NHS bosses ponder hospital hotels to ease ward pressure
Plans for hospital hotels to care for patients who no longer need 24-hour medical care are being considered by NHS managers.
Under the proposals, patients such as the elderly waiting to be discharged, new mothers and stroke patients would recover in hotel-style facilities.
The idea is being reviewed by the new commissioning body, NHS England.
Supporters say the scheme, based on a Scandinavian model, would ease demand on hospital beds.
Patient hotels are common in Scandinavia, especially in Sweden and Norway.
They cater for patients who do not need to be on an inpatient ward, such as couples staying overnight after the birth of a baby or recovering stroke patients.
As well as offering more freedom for patients, the buildings are designed to save money, since a hotel room is cheaper than the price of a hospital bed.
The issue has been investigated by Baroness Greengross, a cross-bench peer.
A Department of Health spokeswoman said: "Proposals for health hotels were submitted to the department by Baroness Greengross. Ministers have forwarded the proposals to NHS England so they can review them."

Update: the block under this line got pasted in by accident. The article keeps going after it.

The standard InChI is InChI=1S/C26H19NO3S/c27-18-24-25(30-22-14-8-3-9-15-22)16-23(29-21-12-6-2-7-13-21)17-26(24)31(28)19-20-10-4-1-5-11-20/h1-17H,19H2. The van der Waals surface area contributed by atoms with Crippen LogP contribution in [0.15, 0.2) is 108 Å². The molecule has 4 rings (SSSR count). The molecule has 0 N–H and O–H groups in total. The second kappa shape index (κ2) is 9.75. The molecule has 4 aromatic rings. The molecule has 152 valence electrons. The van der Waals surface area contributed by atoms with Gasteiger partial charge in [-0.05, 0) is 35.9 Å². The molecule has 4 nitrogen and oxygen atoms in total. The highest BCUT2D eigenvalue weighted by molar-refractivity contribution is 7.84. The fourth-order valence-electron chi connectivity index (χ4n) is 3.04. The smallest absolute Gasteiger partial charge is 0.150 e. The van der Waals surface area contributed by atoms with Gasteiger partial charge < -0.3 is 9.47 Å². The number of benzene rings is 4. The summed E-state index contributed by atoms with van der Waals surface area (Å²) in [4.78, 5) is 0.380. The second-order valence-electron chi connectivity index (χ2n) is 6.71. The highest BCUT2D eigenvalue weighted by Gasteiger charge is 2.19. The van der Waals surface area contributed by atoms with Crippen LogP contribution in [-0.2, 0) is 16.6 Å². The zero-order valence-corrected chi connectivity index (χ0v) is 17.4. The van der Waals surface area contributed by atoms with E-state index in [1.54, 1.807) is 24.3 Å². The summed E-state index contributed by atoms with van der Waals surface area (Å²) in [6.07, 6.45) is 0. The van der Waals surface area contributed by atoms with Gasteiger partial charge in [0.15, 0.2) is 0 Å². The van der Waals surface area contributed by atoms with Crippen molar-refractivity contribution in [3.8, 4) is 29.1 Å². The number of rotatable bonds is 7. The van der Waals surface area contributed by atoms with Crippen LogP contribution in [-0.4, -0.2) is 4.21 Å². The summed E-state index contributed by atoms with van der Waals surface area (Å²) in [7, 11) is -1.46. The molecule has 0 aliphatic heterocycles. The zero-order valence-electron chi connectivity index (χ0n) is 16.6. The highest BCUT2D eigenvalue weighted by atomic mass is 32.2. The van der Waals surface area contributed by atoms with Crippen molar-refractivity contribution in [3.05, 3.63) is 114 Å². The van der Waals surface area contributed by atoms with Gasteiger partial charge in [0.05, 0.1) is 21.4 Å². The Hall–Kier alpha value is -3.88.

NHS England is the new body responsible for overseeing the commissioning of services by local doctors.
An estimated 30,000 patients each year are kept in hospital despite being well enough to be discharged.
They include elderly patients waiting for a place in a nursing home or those with dementia.
Some UK hospitals already provide accommodation for patients who need to stay close to hospital premises but do not need constant medical care.
University College London Hospitals (UCLH) provides hotel rooms where patients, such as those needing daily cancer treatment, can stay with relatives near to the hospital.
UCLH says the cost, which is paid for by the NHS, is cheaper than 24-hour hospital care.
According to figures from 2010, the cost of keeping a patient in a hospital bed overnight is more than £300 compared with around half that for a hotel room.
Commenting on the proposals, Candace Imison, The King's Fund's deputy director of policy, said:
"The patient hotel concept offers advantages to some types of patient, such as those who receive cancer treatment a long distance from home.
"But it may not be appropriate for all patients, and it is important to ensure that it is used only where most clinically and cost effective."